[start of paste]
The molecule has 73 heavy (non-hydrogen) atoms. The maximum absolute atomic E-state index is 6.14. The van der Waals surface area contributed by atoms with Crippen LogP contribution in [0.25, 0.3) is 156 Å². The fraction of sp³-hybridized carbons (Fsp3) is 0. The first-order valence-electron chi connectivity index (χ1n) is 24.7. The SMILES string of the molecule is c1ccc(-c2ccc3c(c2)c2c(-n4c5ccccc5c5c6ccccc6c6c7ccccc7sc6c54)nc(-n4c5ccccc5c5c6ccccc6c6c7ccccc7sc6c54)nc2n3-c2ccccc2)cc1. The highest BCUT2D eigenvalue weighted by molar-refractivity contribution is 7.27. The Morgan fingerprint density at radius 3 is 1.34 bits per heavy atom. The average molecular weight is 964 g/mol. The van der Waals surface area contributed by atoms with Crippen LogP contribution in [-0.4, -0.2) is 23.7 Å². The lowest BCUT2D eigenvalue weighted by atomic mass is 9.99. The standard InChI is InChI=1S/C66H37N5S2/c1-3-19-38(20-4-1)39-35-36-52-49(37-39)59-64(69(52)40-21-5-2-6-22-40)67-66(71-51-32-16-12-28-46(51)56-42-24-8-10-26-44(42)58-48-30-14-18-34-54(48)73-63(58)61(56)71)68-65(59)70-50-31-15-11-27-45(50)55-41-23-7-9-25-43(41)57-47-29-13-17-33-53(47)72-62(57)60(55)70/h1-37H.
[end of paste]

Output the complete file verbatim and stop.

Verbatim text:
The molecule has 73 heavy (non-hydrogen) atoms. The maximum absolute atomic E-state index is 6.14. The van der Waals surface area contributed by atoms with Crippen LogP contribution in [0.25, 0.3) is 156 Å². The fraction of sp³-hybridized carbons (Fsp3) is 0. The first-order valence-electron chi connectivity index (χ1n) is 24.7. The SMILES string of the molecule is c1ccc(-c2ccc3c(c2)c2c(-n4c5ccccc5c5c6ccccc6c6c7ccccc7sc6c54)nc(-n4c5ccccc5c5c6ccccc6c6c7ccccc7sc6c54)nc2n3-c2ccccc2)cc1. The highest BCUT2D eigenvalue weighted by molar-refractivity contribution is 7.27. The Morgan fingerprint density at radius 3 is 1.34 bits per heavy atom. The average molecular weight is 964 g/mol. The van der Waals surface area contributed by atoms with Crippen LogP contribution in [-0.4, -0.2) is 23.7 Å². The lowest BCUT2D eigenvalue weighted by atomic mass is 9.99. The standard InChI is InChI=1S/C66H37N5S2/c1-3-19-38(20-4-1)39-35-36-52-49(37-39)59-64(69(52)40-21-5-2-6-22-40)67-66(71-51-32-16-12-28-46(51)56-42-24-8-10-26-44(42)58-48-30-14-18-34-54(48)73-63(58)61(56)71)68-65(59)70-50-31-15-11-27-45(50)55-41-23-7-9-25-43(41)57-47-29-13-17-33-53(47)72-62(57)60(55)70/h1-37H.